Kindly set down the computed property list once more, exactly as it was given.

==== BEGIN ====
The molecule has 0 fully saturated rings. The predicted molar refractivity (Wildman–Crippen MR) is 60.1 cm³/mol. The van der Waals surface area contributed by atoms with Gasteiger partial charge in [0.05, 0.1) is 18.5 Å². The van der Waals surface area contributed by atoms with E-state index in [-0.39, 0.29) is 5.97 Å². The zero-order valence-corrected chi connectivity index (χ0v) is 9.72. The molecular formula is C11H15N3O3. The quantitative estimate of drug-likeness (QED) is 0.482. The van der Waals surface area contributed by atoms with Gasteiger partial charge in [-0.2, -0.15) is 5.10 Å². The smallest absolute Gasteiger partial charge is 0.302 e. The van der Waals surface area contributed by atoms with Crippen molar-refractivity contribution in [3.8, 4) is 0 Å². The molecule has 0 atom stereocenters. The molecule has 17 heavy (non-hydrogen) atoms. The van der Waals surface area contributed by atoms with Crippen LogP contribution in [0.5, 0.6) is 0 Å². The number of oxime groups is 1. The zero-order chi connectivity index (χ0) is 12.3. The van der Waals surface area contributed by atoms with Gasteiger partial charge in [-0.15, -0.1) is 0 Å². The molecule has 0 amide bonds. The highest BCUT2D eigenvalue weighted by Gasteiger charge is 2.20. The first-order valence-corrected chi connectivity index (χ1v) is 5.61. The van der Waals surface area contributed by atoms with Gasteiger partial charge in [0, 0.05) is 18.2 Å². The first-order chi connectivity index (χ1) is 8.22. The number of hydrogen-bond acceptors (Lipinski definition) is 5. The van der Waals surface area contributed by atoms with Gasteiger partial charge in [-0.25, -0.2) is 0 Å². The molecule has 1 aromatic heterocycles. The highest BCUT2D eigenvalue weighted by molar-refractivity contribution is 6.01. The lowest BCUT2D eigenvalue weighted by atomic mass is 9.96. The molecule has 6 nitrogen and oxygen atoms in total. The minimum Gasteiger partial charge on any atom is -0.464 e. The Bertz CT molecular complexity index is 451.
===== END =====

The molecule has 0 fully saturated rings. The predicted molar refractivity (Wildman–Crippen MR) is 60.1 cm³/mol. The van der Waals surface area contributed by atoms with Gasteiger partial charge in [0.05, 0.1) is 18.5 Å². The van der Waals surface area contributed by atoms with E-state index in [-0.39, 0.29) is 5.97 Å². The zero-order valence-corrected chi connectivity index (χ0v) is 9.72. The molecular formula is C11H15N3O3. The quantitative estimate of drug-likeness (QED) is 0.482. The van der Waals surface area contributed by atoms with Gasteiger partial charge in [-0.2, -0.15) is 5.10 Å². The smallest absolute Gasteiger partial charge is 0.302 e. The van der Waals surface area contributed by atoms with Crippen molar-refractivity contribution in [3.8, 4) is 0 Å². The molecule has 0 atom stereocenters. The molecule has 17 heavy (non-hydrogen) atoms. The van der Waals surface area contributed by atoms with Crippen LogP contribution in [0.5, 0.6) is 0 Å². The number of oxime groups is 1. The zero-order chi connectivity index (χ0) is 12.3. The van der Waals surface area contributed by atoms with Gasteiger partial charge in [-0.15, -0.1) is 0 Å². The molecule has 0 amide bonds. The highest BCUT2D eigenvalue weighted by Gasteiger charge is 2.20. The first-order valence-corrected chi connectivity index (χ1v) is 5.61. The van der Waals surface area contributed by atoms with Gasteiger partial charge in [0, 0.05) is 18.2 Å². The first-order chi connectivity index (χ1) is 8.22. The number of hydrogen-bond acceptors (Lipinski definition) is 5. The van der Waals surface area contributed by atoms with Gasteiger partial charge in [-0.25, -0.2) is 0 Å². The molecule has 1 aromatic heterocycles. The highest BCUT2D eigenvalue weighted by molar-refractivity contribution is 6.01. The lowest BCUT2D eigenvalue weighted by atomic mass is 9.96. The molecule has 6 nitrogen and oxygen atoms in total. The minimum Gasteiger partial charge on any atom is -0.464 e. The Bertz CT molecular complexity index is 451.